Round 9(33) Walker Matthews, North Carolina(34) Christian Boxley, Georgetown(35) Nick Hirning, Stanford(36) John Randolph, Brown
Round 10(40) Eli Motycka, Brown(39) Luke Simerly, Texas(38) Liam Searles-Bohs, North Carolina(37) Jonah Wisch, Pittsburgh
Round 11(41) Martin Newman, Auburn(42) Nathan Kwon, North Carolina(43) Chris Wilen, Wisconsin(44) Colton Clark, Oregon
Round 12(48) Leandro Marx, Oregon(47) Nick Roberts, Washington(46) Marc Rovner North Carolina(45) Derek Mourad, Washington

Highlights:

  • Charlie averaged approximately 45 minutes per selection.4 Every time his excuse was that he had “other things” he was working on. Very likely, Charlie.
  • Pat and Daniel were in a car to the airport and back for the first half of the draft. Pat was driving, so he had to go nearly entirely off the top of his head with his first half dozen picks. If he gets blasted for any of his later picks, though, and tries to use being in the car as an excuse, know that it’s BS.
  • Charlie’s selection of Gabe Hernandez in the third round was easily the riskiest pick of the draft. Hernandez has a torn ACL, and though he was phenomenal after the injury at Southwest Regionals and plans to play at Nationals, it’s a huge gamble to take a player who will be playing on one knee.
  • Noted Walker Matthews superfan Keith did the best he could to resist taking the North Carolina cutter too early, knowing no one else valued him nearly as highly. He did well to make it to the 9th round before pulling the trigger, minimizing the amount of teasing he received.
  • Carleton led the way with eight players taken; North Carolina was just behind with seven.5 William & Mary, Maryland, Northwestern, Connecticut, and Florida State were the teams without a player taken.
  • Three members of this year’s Team USA’s U24 delegation were drafted in rounds 8-10. It was a surprise to see players with such experience and pedigree go so late in the draft, but perhaps that’s an indication of how deep the division is right now.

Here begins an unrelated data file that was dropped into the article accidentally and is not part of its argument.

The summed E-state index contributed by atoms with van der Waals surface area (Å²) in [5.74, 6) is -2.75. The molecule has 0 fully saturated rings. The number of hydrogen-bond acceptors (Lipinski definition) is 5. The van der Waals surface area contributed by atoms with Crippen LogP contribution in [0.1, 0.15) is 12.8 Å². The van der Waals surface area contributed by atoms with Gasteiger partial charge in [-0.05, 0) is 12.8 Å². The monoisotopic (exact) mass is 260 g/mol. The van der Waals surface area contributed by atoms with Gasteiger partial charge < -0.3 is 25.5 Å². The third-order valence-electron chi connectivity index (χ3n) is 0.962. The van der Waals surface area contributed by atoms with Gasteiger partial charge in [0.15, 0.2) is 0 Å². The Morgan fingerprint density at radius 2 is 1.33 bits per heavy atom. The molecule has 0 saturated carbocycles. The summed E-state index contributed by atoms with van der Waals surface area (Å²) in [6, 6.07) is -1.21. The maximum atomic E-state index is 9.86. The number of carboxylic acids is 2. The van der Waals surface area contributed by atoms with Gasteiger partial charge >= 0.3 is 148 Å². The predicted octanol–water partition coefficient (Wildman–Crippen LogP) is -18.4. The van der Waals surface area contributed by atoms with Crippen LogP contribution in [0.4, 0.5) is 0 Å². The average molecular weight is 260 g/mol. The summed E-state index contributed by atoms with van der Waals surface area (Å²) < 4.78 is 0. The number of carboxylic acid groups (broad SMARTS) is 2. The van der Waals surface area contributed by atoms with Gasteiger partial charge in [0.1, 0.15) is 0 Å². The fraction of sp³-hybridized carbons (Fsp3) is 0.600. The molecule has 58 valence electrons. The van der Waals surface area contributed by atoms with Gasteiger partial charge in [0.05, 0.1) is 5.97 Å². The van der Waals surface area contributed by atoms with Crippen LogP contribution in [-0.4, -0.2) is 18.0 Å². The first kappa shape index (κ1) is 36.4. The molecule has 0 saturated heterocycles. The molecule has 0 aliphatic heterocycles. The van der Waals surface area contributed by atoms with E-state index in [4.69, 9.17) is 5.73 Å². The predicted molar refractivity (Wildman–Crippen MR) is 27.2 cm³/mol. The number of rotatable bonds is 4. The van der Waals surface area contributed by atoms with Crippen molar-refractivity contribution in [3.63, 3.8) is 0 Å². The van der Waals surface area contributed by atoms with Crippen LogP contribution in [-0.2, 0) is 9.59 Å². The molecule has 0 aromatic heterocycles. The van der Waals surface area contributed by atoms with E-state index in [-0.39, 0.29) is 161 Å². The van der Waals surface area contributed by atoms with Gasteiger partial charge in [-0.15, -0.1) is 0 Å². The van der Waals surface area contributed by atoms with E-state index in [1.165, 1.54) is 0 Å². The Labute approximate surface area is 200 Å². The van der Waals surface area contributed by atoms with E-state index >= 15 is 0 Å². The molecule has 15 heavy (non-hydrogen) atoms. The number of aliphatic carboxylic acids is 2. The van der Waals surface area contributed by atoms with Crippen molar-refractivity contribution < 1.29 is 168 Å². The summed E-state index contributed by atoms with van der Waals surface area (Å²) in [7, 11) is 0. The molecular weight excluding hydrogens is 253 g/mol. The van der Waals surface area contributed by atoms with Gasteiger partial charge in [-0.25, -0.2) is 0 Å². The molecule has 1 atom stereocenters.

• Pat was the only participant to not draft three players from the same team. Keith took three players from North Carolina; Charlie took three members of Carleton; and Daniel selected three players from Washington.

The Teams

Two way players in bold

Keith’s

O-line: Matt Gouchoe-Hanas (Handler), Mac Hecht (H), Wyatt Mekler (Flex), Will Lohre (Cutter),  Dillon Lanier (C), Dylan Best (C), Walker Matthews (C)

D-line: Gouchoe-Hanas (H), Codi Wood (H), Eli Motycka (F), Lohre (C), Kai Marcus (C), Martin Newman (C), Leandro Marx (C)

Daniel: During the draft, Keith, I felt like you were loading up on too many throwers. The back half of your draft balanced out your team pretty well, but I’d still be concerned about your O-line cutters, namely in terms of size. Lohre has had a monster season and all of your other cutters are obviously very good, but you ended up with the one team that didn’t have an elite, big cutter on your O-line. Playing small ball and using speed to get deep is great in theory, but practically speaking, it’s nice to have some big tall dudes that can go make plays when things break down. Defensively you run into a similar problem. You don’t seem to have the number of bigs to slow down the other teams’ cutters.